Last Chance in 53
by Jeanne Julian
Alone, squatting where heron tracks mark the riverbank muck with the devil’s pitchfork, she birthed it and left it. That Sunday, when the preacher quoted Psalms—“Rescue me from the miry mud!”—she thought: maybe it’ll grow gills and a fishtail, and waggle down to New Orleans where it will learn the banjo.
She gave him $2, then went in to Excalibur. He bought water from a man. It got dark. She came out. He asked, “Now can we go to Bruxie for chicken waffle?” She said, “No silly I told you only if I win. Machines wasn’t good to mama today. Let’s get the bus.”
Hood pulled up monk-like, he slept, hands cradling the backpack on his lap. Changed buses in Jacksonville, Philly, New York. Arrived at Boston’s South Station in the dark. At the harbor, he could barely see her ashes, fine as baby powder, sprinkling the inky water. He sneered. “See, Ma? Told you I would.”
“Road less traveled”? Ha. Try no road. He turned at a presumed hikers’ cairn—just a heap of rocks, really. Taking tiny sips of what was left in his canteen and using a saguaro, prickly old friend, to shield from Sonoran scorch… he awaited rescue. Or for spare shadow to become everlasting darkness.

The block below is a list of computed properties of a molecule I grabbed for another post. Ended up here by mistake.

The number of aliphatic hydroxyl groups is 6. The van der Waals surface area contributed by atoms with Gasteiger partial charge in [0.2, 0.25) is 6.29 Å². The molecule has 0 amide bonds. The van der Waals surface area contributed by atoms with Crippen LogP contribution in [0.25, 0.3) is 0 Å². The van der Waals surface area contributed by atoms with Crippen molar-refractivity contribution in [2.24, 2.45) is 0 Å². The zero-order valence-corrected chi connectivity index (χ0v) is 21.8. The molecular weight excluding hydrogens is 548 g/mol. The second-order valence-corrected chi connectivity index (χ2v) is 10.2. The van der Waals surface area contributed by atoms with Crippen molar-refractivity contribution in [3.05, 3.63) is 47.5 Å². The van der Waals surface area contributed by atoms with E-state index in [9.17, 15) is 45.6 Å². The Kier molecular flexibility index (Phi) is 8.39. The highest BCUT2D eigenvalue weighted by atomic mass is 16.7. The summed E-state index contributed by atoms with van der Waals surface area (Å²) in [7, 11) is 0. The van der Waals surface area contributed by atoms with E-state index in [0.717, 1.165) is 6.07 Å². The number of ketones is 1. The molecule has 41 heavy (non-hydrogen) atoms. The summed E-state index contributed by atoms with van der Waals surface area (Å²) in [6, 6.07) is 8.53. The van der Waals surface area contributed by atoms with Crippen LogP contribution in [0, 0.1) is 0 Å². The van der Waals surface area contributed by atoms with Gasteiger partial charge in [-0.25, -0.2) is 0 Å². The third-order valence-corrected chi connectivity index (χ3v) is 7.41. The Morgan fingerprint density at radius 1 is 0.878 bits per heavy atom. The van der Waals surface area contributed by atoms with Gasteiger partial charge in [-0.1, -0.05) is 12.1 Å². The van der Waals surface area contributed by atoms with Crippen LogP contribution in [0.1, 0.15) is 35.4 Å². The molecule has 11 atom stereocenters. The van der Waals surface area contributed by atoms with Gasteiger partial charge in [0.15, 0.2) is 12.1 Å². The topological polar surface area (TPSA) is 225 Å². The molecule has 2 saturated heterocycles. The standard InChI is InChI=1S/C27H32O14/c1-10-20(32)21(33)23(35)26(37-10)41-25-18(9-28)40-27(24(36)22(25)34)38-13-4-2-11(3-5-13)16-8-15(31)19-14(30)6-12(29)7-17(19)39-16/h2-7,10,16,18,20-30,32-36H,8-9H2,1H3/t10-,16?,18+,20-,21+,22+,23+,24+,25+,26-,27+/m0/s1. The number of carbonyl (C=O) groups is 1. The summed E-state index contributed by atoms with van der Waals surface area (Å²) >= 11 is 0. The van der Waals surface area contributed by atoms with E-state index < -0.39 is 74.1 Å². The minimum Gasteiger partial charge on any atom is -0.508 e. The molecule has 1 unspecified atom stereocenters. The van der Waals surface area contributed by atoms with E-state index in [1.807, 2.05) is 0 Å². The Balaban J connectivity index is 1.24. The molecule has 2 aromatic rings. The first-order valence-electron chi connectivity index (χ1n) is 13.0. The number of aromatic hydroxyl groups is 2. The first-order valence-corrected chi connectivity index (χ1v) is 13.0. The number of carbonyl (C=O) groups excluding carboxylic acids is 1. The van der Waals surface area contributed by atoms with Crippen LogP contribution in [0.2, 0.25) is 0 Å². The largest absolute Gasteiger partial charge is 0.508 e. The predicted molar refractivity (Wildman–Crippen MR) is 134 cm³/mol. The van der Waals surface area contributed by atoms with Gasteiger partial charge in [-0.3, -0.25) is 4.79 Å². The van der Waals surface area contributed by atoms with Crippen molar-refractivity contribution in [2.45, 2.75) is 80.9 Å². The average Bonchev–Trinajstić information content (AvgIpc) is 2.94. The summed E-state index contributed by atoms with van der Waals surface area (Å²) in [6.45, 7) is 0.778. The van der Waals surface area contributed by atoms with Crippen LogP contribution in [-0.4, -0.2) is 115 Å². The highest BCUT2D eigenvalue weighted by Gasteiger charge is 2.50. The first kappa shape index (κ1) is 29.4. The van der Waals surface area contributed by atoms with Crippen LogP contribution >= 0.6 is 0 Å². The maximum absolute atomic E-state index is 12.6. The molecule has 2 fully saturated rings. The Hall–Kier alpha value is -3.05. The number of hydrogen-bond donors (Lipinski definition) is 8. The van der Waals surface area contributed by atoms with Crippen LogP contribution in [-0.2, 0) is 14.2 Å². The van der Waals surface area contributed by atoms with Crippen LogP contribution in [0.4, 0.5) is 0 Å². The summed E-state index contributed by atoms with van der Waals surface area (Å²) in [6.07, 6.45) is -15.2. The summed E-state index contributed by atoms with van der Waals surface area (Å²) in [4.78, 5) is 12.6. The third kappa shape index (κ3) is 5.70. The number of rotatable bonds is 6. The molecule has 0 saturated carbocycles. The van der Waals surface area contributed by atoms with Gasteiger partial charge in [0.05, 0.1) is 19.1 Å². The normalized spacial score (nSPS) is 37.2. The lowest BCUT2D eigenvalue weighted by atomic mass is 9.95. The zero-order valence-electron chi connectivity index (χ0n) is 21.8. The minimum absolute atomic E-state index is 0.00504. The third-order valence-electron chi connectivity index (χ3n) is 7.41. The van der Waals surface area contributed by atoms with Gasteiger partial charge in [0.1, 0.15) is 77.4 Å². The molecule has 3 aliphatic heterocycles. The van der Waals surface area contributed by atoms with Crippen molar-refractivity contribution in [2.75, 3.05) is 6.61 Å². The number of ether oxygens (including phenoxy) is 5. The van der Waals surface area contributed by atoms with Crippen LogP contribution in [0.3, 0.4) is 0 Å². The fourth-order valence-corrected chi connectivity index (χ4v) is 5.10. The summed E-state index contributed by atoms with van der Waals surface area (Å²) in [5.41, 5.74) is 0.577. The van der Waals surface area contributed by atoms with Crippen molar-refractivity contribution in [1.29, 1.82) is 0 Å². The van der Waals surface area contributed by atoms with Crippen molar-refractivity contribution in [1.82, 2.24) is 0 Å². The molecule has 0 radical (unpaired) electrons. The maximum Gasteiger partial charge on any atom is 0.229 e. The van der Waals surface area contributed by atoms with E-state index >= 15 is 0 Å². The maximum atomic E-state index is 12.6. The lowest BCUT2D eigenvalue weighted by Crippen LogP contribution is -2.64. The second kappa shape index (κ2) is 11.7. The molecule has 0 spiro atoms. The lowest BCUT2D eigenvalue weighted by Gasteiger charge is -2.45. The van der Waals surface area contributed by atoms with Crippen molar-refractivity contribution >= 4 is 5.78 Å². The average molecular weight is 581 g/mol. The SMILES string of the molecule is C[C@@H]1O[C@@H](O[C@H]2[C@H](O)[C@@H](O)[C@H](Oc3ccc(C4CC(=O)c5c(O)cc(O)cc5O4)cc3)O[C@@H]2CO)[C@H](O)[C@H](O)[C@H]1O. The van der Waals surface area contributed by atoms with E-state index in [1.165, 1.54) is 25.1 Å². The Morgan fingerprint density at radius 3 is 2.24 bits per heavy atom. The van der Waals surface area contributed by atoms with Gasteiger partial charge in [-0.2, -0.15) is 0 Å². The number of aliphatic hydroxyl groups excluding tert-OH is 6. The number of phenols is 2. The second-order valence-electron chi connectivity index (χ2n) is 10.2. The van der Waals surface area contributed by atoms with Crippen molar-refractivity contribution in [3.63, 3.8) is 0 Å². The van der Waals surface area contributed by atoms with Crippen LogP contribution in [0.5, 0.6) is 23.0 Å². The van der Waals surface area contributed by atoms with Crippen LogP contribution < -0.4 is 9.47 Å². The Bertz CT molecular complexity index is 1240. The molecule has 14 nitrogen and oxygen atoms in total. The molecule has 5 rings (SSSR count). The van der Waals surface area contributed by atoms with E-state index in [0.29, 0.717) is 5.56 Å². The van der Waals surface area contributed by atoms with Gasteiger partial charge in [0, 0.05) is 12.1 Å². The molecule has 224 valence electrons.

As a baby, he’d slept in a Kentucky Cardinal apple crate. Slept his way to California in a freight car. Groomed for Round Table (he won Santa Ana, ’58), sleeping in empty stalls. Slept for years in a cell after a left hook dropped Eddie. The last box will be the most comfortable.
* “Last Chance in 53” is a set of linked, 53-word stories inspired by the 53-Word Story Contest at Press 53.
Co-winner of Reed Magazine’s Edwin Markham Prize (2019), Jeanne Julian is the author of Like the O in Hope and two chapbooks. Her poems appear in Poetry Quarterly, Minerva Rising, Snapdragon, the anthologies The Plague Papers and Lascaux Prize 2016, and elsewhere, and have won awards from Comstock Review, Naugatuck River Review, and the North Carolina Poetry Society. She lives in South Portland, Maine. www.jeannejulian.com